I often get into discussions with customers about the active/active feature of Cisco firewalls (ASA/FWSM). There seems to be a lot of confusions regarding the possible redundancy scenarios.
The short story first: The only scenario when active/active can be done is when you have 2 physical units and at least 2 virtual firewalls (contexts) configured.
But we start from the beginning…
Single Box – Single Context
The most common solution for small companies is having one single firewall without any redundancy. There is not much to say about it…
Dual boxes – Single Contexts
By adding another box you get a active/passive-failover, also known as hot standby. The primary box is doing all the work and the secondary just waits to stand in in case of a failure of the primary. There is no load-sharing.
The usage for this is an organisation that has no need for multiple contexts but wants their firewall to be redundant.
Single Box – Multiple Contexts
If there is need for multiple context, the firewall can be configured so. Two (or more) different configurations can share the same physical hardware. They can also share interfaces with some exemptions. Each context can have different administrative profiles configured so that a specific person can configure only one context.
Example: Company A and Company B shares a common firewall. Each company has their specific security policies and are each administered separately.
Dual boxes – Multiple Contexts
By extending the previos scenario with duplicated hardware one can get a redundant solution. With both contexts active on the left hardware this unit will handle all traffic for both of them. In case of a hardware-failure both contexts will become active on the other unit.
Example: The need for high-available firewall-functionality made the company AB to invest in redundant firewalls. They need to have multiple security policies administered by each companys respective IT-department. It all runs in Unit 1, while Unit 2 is configured as a hot-spare.
Dual boxes – Multiple Contexts balanced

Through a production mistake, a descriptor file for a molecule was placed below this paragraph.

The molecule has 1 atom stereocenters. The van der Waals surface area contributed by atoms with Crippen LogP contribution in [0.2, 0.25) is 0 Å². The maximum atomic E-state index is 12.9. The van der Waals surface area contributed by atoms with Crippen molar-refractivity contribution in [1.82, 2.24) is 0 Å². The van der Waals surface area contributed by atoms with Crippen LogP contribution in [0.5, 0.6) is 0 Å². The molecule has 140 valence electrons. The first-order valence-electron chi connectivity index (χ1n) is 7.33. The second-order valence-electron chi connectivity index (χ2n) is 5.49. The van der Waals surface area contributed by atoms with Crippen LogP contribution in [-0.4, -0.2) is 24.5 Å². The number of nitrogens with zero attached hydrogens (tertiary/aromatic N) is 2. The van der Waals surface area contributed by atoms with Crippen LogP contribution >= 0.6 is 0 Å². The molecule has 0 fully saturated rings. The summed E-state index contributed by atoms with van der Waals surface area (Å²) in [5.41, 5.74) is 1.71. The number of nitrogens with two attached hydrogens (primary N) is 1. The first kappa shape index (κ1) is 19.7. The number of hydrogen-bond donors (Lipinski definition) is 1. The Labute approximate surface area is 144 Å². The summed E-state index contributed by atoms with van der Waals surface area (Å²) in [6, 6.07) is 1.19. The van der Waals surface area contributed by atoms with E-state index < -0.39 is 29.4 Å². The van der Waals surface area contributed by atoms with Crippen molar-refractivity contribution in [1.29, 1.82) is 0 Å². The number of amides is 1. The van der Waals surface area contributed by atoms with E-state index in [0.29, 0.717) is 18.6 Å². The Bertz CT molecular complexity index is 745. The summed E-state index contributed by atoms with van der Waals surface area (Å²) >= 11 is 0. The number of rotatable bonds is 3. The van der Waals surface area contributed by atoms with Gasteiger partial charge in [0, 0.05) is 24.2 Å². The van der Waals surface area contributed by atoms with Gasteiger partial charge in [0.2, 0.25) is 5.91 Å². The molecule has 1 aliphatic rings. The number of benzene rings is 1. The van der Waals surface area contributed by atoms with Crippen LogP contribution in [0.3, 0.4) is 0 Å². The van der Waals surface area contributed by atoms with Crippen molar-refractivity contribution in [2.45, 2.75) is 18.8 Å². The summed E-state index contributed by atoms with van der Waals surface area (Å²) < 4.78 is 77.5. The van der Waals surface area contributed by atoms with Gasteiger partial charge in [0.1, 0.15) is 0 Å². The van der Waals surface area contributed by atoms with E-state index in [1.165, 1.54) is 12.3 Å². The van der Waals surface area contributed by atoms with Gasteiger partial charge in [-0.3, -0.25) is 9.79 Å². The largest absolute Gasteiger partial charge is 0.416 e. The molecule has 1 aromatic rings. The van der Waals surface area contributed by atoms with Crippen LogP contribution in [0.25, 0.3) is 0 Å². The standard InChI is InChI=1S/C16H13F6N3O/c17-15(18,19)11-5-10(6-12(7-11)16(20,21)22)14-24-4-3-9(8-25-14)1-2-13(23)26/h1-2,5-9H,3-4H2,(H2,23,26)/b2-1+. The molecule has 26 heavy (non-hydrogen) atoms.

If one context is active in one hardware and another context in the other one you will get a load-balanced-ish solution. Normal case is that the left unit handles Department A context and the right unit takes care of all traffic for Department B. In case of a hardware failure on either unit, the context(s) that were active in the failed unit “moves” to the other hardware.
Scenario: To gain performance company AB have distributed the placement of each contexts active unit. The left unit takes care of Department A:s context and the left one handles the context of Department B. Each unit is hot-spare for respective context.
- The only case when “active/active” can be built is when you have multiple contexts.
- There is no load-sharing done “within” a context. That means that if traffic going thru the green context it will suck all resources out of the left unit without any “help” from the right unit.
- These multiple-contexts-scenarios also applies to when having more than two contexts. For example, if there are 5 contexts, 0, 1, 2, 3, 4 or five of them can be active in each unit. It´s all configurable. This configuration is done by putting contexts in failover-groups and this config is the only difference between the two last scenarios above.
A Cisco ASA-solution without multiple contexts can never be active/active.